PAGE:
Solar panels and batteries should power our future

One way to prevent future strains on the power grid is to remove demand, and this could be done by using solar panels and batteries

Much of the U.S. lost power last week. In Texas, grid operators were forced to impose rotating blackouts throughout communities to prevent a full failure of the power system. The winter storm wreaked havoc across a large portion of the continental U.S., from the Pacific Northwest to the Northeast and even as far south as the Texas gulf coast. The weather may have been unprecedented, but a changing climate may result in more storms of this scale.

As a result, the nation’s power grid may very well be under threat. Temporary solutions such as rotating brownouts or blackouts and an increase in the production of natural gas, are not long-term solutions. One way to prevent future strains on the power grid is to remove demand, and this could be done by using solar panels and batteries.

Solar panel technology has come a long way over the past decade. Panels are now more efficient and less unsightly. And, most importantly, their cost has decreased to the point that solar panels are now cheaper than fossil alternatives.

Companies like Tesla are producing solar panels that integrate with back-up battery power, making it possible to power a home solely on solar energy.

The government should increase subsidies for both solar panels and battery tech, making them even more accessible to a larger portion of the homeowner population. This would include additional subsidies for lower-income residents and minority neighborhoods, who often experience additional hardships. Combined with requirements for new housing and office developments, solar panels can more easily become a larger source of energy. This would vastly reduce our reliance on the power grid.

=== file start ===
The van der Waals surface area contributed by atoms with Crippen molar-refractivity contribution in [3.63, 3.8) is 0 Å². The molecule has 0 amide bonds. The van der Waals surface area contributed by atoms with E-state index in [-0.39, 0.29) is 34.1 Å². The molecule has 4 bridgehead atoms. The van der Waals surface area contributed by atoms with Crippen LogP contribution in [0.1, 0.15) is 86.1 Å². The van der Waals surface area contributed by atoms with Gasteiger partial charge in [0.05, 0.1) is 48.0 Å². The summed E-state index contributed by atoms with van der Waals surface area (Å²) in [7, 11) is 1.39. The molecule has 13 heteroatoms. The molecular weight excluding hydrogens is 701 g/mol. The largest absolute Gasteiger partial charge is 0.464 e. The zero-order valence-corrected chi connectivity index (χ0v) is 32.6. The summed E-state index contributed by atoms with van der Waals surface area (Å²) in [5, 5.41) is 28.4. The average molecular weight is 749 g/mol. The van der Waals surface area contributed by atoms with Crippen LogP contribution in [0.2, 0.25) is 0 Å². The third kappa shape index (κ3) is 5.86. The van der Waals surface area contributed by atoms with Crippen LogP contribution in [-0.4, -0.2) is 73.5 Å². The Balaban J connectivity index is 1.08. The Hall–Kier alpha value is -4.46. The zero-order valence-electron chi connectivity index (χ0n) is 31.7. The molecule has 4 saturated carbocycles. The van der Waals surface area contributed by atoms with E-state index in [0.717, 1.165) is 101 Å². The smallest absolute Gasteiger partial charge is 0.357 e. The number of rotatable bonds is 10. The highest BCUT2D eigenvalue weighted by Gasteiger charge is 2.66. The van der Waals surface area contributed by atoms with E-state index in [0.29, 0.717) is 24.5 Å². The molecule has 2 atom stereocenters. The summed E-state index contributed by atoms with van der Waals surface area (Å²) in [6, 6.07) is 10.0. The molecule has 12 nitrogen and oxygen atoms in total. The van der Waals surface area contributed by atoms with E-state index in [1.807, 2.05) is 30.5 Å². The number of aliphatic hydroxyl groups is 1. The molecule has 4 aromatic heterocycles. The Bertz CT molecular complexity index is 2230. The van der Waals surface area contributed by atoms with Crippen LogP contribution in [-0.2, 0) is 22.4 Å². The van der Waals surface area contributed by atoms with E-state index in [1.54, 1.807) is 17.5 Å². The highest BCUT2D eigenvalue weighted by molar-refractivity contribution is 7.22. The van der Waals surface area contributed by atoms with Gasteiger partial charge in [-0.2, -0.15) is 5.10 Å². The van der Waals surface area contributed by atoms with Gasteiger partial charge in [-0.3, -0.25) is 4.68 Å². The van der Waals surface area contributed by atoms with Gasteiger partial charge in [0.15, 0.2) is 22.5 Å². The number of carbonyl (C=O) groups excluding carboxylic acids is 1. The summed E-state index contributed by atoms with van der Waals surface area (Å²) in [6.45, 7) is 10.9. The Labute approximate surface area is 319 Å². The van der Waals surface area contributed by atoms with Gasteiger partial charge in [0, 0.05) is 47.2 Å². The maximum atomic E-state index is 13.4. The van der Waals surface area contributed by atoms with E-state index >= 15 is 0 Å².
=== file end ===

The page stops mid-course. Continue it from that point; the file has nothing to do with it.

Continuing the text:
If more Texas residents—along with those in other states in the South and East struggling with winter weather—had solar power as a main source of electricity, power grids would be less strained and many would have kept power, sourced from solar panels backed up by batteries. And it’s now easier than ever to imagine—and to create—a nation that utilizes solar power to its fullest potential.


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